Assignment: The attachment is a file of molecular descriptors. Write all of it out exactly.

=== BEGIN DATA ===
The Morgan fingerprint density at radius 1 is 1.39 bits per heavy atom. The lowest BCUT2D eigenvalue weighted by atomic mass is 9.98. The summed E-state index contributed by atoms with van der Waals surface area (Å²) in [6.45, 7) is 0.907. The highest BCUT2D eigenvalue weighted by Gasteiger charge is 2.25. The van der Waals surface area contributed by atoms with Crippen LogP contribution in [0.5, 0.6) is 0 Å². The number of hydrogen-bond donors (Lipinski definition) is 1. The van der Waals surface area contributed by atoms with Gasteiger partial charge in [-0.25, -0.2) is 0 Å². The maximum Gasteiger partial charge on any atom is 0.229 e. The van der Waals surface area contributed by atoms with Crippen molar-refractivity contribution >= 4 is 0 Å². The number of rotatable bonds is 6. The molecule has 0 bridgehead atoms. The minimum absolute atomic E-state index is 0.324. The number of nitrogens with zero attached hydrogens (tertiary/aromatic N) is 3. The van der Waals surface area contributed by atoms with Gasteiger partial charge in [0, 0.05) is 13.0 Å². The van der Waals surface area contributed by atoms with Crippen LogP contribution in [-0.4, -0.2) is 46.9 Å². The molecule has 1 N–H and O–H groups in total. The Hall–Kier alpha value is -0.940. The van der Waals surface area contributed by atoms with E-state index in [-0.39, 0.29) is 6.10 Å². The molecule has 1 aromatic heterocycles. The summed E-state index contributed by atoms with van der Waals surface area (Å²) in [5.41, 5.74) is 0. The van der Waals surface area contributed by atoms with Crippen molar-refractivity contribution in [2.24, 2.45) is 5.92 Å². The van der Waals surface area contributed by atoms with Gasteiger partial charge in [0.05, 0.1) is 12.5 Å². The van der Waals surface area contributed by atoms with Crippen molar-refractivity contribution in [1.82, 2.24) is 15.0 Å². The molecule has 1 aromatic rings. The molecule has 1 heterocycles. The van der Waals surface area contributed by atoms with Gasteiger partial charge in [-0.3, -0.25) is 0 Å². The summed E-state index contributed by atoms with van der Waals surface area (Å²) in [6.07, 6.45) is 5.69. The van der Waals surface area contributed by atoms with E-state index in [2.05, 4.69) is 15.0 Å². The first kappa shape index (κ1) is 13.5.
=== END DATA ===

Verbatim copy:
The Morgan fingerprint density at radius 1 is 1.39 bits per heavy atom. The lowest BCUT2D eigenvalue weighted by atomic mass is 9.98. The summed E-state index contributed by atoms with van der Waals surface area (Å²) in [6.45, 7) is 0.907. The highest BCUT2D eigenvalue weighted by Gasteiger charge is 2.25. The van der Waals surface area contributed by atoms with Crippen LogP contribution in [0.5, 0.6) is 0 Å². The number of hydrogen-bond donors (Lipinski definition) is 1. The van der Waals surface area contributed by atoms with Gasteiger partial charge in [-0.25, -0.2) is 0 Å². The maximum Gasteiger partial charge on any atom is 0.229 e. The van der Waals surface area contributed by atoms with Crippen molar-refractivity contribution >= 4 is 0 Å². The number of rotatable bonds is 6. The molecule has 0 bridgehead atoms. The minimum absolute atomic E-state index is 0.324. The number of nitrogens with zero attached hydrogens (tertiary/aromatic N) is 3. The van der Waals surface area contributed by atoms with Gasteiger partial charge in [0, 0.05) is 13.0 Å². The van der Waals surface area contributed by atoms with Crippen LogP contribution in [-0.4, -0.2) is 46.9 Å². The molecule has 1 N–H and O–H groups in total. The Hall–Kier alpha value is -0.940. The van der Waals surface area contributed by atoms with E-state index in [-0.39, 0.29) is 6.10 Å². The molecule has 1 aromatic heterocycles. The summed E-state index contributed by atoms with van der Waals surface area (Å²) in [5.41, 5.74) is 0. The van der Waals surface area contributed by atoms with Crippen molar-refractivity contribution in [2.24, 2.45) is 5.92 Å². The van der Waals surface area contributed by atoms with Gasteiger partial charge in [0.05, 0.1) is 12.5 Å². The van der Waals surface area contributed by atoms with Crippen molar-refractivity contribution in [1.82, 2.24) is 15.0 Å². The molecule has 1 aromatic rings. The molecule has 1 heterocycles. The van der Waals surface area contributed by atoms with Gasteiger partial charge in [-0.3, -0.25) is 0 Å². The summed E-state index contributed by atoms with van der Waals surface area (Å²) in [6.07, 6.45) is 5.69. The van der Waals surface area contributed by atoms with E-state index in [2.05, 4.69) is 15.0 Å². The first kappa shape index (κ1) is 13.5.